The draw to Africa is because the continent demonstrates some of the greatest need for Catalyst Fund’s financial inclusion mission.

By several estimates, Africa is home to the largest share of the world’s unbanked population and has a sizable number of underbanked consumers and SMEs.

Roughly 66% of Sub-Saharan Africa’s 1 billion people don’t have a bank account, according to World Bank data.

Collectively, these numbers have led to the bulk of Africa’s VC funding going to thousands of fintech startups attempting to scale payment solutions on the continent.

Digital finance in Africa has also caught the attention of notable outside names. Twitter/Square CEO Jack Dorsey recently took an interest in Africa’s cryptocurrency potential and Wall Street giant Goldman Sachs has invested in fintech startups on the continent.

This lends to the question of JP Morgan’s interests vis-a-vis Catalyst Fund and Africa’s financial sector.

For now, JP Morgan doesn’t have plans to invest directly in Africa startups and is taking a long-view in its support of the accelerator, according to Colleen Briggs — JP Morgan’s Head of Community Innovation

“We find financial health and financial inclusion is a…cornerstone for inclusive growth…For us if you care about a stable economy, you have to start with financial inclusion,” said Briggs, who also oversees the Catalyst Fund.

This take aligns with JP Morgan’s 2019 announcement of a $125 million, philanthropic, five-year global commitment to improve financial health in the U.S. and globally.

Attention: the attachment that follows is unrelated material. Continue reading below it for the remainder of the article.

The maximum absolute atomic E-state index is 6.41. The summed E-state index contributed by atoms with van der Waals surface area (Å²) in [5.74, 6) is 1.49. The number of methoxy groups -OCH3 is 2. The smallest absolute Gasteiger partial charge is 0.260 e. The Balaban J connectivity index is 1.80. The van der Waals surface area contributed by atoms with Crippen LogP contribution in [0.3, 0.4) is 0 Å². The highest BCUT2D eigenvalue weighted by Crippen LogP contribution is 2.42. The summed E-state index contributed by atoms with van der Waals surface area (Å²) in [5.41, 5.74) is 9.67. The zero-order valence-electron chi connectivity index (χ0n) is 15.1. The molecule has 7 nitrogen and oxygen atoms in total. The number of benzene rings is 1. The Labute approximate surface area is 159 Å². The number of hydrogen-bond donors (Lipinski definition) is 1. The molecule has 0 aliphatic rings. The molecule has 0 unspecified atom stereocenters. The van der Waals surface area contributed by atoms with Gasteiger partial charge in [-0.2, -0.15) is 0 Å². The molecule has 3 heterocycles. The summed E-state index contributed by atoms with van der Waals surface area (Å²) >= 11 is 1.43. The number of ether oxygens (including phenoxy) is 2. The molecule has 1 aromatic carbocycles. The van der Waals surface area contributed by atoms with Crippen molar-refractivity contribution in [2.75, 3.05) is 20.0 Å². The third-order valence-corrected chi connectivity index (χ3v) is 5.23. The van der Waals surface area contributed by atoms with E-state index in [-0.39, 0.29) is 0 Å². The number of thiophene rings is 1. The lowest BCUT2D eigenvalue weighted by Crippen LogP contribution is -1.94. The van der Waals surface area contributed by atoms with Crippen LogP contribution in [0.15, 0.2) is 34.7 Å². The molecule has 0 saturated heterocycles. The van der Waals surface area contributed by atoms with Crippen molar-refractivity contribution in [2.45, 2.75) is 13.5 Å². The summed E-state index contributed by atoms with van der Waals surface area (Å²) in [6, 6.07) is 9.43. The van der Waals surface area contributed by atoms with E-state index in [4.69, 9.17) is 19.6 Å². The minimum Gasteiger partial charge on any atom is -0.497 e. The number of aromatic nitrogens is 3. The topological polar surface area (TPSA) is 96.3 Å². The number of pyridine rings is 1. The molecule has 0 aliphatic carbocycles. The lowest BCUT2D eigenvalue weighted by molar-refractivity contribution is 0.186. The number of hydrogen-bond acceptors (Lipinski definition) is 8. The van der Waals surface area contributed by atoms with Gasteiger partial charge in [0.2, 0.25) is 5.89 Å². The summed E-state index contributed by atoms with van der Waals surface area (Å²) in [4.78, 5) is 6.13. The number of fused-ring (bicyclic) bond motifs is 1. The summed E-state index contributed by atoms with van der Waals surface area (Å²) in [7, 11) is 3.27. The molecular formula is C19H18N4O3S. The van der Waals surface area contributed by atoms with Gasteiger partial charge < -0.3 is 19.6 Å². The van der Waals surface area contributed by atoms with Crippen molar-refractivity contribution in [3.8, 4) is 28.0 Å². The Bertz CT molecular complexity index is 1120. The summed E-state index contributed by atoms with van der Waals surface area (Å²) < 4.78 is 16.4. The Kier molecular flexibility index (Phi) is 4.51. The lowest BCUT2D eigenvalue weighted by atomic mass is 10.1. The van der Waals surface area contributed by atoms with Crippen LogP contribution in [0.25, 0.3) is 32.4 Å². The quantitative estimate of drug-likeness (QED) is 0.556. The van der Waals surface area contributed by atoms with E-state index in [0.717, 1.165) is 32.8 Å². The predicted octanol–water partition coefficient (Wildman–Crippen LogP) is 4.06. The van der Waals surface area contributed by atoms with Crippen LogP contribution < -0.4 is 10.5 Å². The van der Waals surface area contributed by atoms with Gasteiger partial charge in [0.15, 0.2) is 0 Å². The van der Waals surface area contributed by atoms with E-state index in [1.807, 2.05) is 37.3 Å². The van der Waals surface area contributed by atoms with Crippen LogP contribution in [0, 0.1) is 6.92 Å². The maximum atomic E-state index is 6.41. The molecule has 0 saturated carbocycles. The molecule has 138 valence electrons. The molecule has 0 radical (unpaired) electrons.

More recently, JP Morgan Chase posted some of the strongest financial results on Wall Street, with Q4 profits of $2.9 billion. It’ll be worth following if the company shifts its income-generating prowess to business and venture funding activities in Catalyst Fund markets such as Nigeria, India and Mexico.

Apeel partners with Nature’s Pride to bring spoilage resistant fruits and veggies to Europe

Apeel Sciences, the developer of a new technology that makes fruits and vegetables more resistant to spoilage, and Nature’s Pride, one of the largest vendors of avocados and mangos in Europe, are partnering to bring longer-lived avocados to market.

Subject to regulatory approval in the EU, Nature’s Pride said it will integrate Apeel’s plant-based preservation technology into its avocado supply chain — bringing avocados with double the edible shelf life to European homes.